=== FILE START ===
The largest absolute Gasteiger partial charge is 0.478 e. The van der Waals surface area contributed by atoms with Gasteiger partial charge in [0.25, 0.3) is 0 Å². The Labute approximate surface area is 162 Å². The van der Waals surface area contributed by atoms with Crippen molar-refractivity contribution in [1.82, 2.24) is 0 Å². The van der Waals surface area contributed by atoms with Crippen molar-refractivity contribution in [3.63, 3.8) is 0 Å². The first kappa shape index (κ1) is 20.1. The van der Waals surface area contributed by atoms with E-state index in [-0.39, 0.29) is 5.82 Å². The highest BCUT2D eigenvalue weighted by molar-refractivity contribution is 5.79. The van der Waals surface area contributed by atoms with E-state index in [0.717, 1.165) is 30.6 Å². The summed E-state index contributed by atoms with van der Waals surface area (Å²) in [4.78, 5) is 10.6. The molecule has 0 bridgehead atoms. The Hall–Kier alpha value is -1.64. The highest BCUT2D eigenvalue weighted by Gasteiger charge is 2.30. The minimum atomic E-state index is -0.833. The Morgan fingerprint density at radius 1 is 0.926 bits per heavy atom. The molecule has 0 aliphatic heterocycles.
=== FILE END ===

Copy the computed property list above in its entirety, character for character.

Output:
The largest absolute Gasteiger partial charge is 0.478 e. The van der Waals surface area contributed by atoms with Gasteiger partial charge in [0.25, 0.3) is 0 Å². The Labute approximate surface area is 162 Å². The van der Waals surface area contributed by atoms with Crippen molar-refractivity contribution in [1.82, 2.24) is 0 Å². The van der Waals surface area contributed by atoms with Crippen molar-refractivity contribution in [3.63, 3.8) is 0 Å². The first kappa shape index (κ1) is 20.1. The van der Waals surface area contributed by atoms with E-state index in [-0.39, 0.29) is 5.82 Å². The highest BCUT2D eigenvalue weighted by molar-refractivity contribution is 5.79. The van der Waals surface area contributed by atoms with E-state index in [0.717, 1.165) is 30.6 Å². The summed E-state index contributed by atoms with van der Waals surface area (Å²) in [4.78, 5) is 10.6. The molecule has 0 bridgehead atoms. The Hall–Kier alpha value is -1.64. The highest BCUT2D eigenvalue weighted by Gasteiger charge is 2.30. The minimum atomic E-state index is -0.833. The Morgan fingerprint density at radius 1 is 0.926 bits per heavy atom. The molecule has 0 aliphatic heterocycles.